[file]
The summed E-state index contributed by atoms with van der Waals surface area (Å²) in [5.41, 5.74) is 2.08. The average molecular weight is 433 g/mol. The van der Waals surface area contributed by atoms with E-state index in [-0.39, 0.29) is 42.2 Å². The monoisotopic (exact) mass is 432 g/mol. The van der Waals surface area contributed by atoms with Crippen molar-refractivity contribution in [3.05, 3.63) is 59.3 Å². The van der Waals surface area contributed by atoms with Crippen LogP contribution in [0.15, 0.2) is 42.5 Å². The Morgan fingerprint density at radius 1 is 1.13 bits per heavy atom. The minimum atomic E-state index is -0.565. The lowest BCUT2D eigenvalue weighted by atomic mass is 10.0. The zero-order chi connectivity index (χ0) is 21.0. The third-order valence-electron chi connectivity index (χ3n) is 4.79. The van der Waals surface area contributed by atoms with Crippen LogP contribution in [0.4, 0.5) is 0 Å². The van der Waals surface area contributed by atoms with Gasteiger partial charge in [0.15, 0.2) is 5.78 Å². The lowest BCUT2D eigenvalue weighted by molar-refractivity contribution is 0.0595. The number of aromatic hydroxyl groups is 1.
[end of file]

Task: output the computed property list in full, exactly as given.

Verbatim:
The summed E-state index contributed by atoms with van der Waals surface area (Å²) in [5.41, 5.74) is 2.08. The average molecular weight is 433 g/mol. The van der Waals surface area contributed by atoms with E-state index in [-0.39, 0.29) is 42.2 Å². The monoisotopic (exact) mass is 432 g/mol. The van der Waals surface area contributed by atoms with Crippen molar-refractivity contribution in [3.05, 3.63) is 59.3 Å². The van der Waals surface area contributed by atoms with Crippen LogP contribution in [0.15, 0.2) is 42.5 Å². The Morgan fingerprint density at radius 1 is 1.13 bits per heavy atom. The minimum atomic E-state index is -0.565. The lowest BCUT2D eigenvalue weighted by atomic mass is 10.0. The zero-order chi connectivity index (χ0) is 21.0. The third-order valence-electron chi connectivity index (χ3n) is 4.79. The van der Waals surface area contributed by atoms with Crippen LogP contribution in [0.4, 0.5) is 0 Å². The van der Waals surface area contributed by atoms with Gasteiger partial charge in [0.15, 0.2) is 5.78 Å². The lowest BCUT2D eigenvalue weighted by molar-refractivity contribution is 0.0595. The number of aromatic hydroxyl groups is 1.